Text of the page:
Questions tagged [honorifics]

Affixes, particles and conjugations applied to words to mark respect.

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3
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1answer
188 views

Usage of さん when talking about famous people

When referring to a famous person while talking to friends, I always just use their full name, but I always end up unsure if I should add さん. Part of the reason for that is that when I was watching TV ...
3
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1answer
140 views

Pitch Accent for Honorifics

I have been studying pitch accent for a few months now, primarily from the NHK Accent Dictionary. My Japanese is not terribly strong, so it took me a while to muddle through the explanations and ...
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1answer
202 views

Which honorific is correct, oshumi or goshumi?

I want to ask a person about their hobbies. Go/O shumi ha nan desu ka? 趣味
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1answer
2k views

If my business card says 〇〇さん, does that mean I'm referring to myself with an honourific?

My company (a Japanese startup) issued me a set of business cards. The information on the card is almost entirely in English. Except for the company address, the only other bit in Japanese is「ムルさん」in ...
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1answer
103 views

られる honorific/polite versus passive origin

Is the られる used as a honorific (some sources use "polite", but I assume it's a honorific?) related to the passive form (perhaps it's alternative usage) or is it something that emerged separately? (...
3
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1answer
105 views

Is an honorific necessary when using someone’s name to say “you”?

Since people often just use someone’s name to say “you” do you always need an honorific? Like could I just say 「ボブの犬が大好きな!」to say “I love your dog!” to Bob? Or would it need be ボブさん?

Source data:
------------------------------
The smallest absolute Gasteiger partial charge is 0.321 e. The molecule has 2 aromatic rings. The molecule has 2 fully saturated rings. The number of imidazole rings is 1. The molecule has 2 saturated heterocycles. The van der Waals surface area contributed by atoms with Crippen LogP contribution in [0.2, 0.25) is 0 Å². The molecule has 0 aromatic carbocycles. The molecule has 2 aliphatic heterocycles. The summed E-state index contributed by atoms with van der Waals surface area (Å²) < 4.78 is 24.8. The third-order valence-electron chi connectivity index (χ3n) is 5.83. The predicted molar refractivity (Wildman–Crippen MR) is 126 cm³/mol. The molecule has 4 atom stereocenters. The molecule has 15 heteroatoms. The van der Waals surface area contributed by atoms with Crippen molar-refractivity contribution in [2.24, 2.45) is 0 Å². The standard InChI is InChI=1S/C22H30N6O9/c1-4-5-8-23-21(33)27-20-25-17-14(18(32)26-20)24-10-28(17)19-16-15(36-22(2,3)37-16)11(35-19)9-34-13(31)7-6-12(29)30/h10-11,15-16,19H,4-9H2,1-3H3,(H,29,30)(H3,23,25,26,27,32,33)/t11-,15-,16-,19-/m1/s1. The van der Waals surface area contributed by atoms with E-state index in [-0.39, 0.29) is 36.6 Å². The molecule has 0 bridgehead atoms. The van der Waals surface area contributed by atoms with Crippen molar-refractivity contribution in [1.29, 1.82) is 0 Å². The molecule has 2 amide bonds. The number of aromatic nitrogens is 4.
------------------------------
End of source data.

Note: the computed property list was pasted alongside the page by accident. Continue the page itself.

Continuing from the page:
4
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2answers
241 views

Why does ゆっくり take the honorific prefix ご?

Is ゆっくり the only mimetic expression that accepts the honorific prefix ご? And for that matter, why does it take the honorific prefix ご- which is usually meant for 漢語?
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1answer
149 views

Historical use of さん

In the song 宮さん宮さん (明治時代) 宮さん宮さん お馬の前に ひらひらするのは 何じゃいな As far as I can see it is referring to the emperor using さん、has its formality changed since that era? Or is it being ironic
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1answer
424 views

Is honorific speech ever used in the first person?

I'm just starting out learning Japanese, and I've read that when using honorific and humble forms and conjugations, you use humble forms to refer to yourself, and honorific forms to refer to others, ...
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1answer
79 views

Is the お used at the start of the sentence a honorific お?

Is the お used at the start of the following dialogue a honorific お? [お得意の洗脳か]
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1answer
94 views

How to decide between ている and てます

ています is the polite form of ている. On the other hand, てます is the casual and colloquial form of ています. The plain form 「ている」is also used in casual situation. How to know if it is better to use ている or てます?
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1answer
111 views

Family questions

When I speak with my mother I must say "haha", when I talk about other people's mother, I must say "okaasan", but what about when I talk about my mother to other people? There is nothing about that ...
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1answer
125 views

Honorific suffix 御 as in 甥御 and 姪御?

Just learned that the honorific equivalents of nephew and niece in Japanese are: 甥御 and 姪御, which raise the question: How come 御 functions as a suffix instead of a prefix which is the case we usually ...
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2answers
464 views

Is there a kanji term for “-san” when used to address someone?

All other titles, used when addressing someone, have a kanji character. Was/Is there a kanji term for -san?
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1answer
401 views

Use of でいらっしゃる and でござる

I found a chart listing the plain, polite, honorific, and humble forms of verbs. The chart listed だ →です→でいらっしゃる→でござる with the note “animate only.” I know that だ and です can be used for inanimate ...
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1answer
139 views

Adding honorific prefix in a compound construction? (E.g. 買ってくれになる)

I'm currently learning how to use くれる/あげる correctly, and I want to practice using 敬語 in my sentence. However, I am not sure where I should put the pre-verb honorific prefix お used in おVERB+になります as I ...
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2answers
517 views

San, sama and other honorifics in translated literature

I have always been told that centuries of Japanese literature had been successfully translated without keeping "san" or "chan" suffixes. Is it an unbreakable rule or are there famous examples of such ...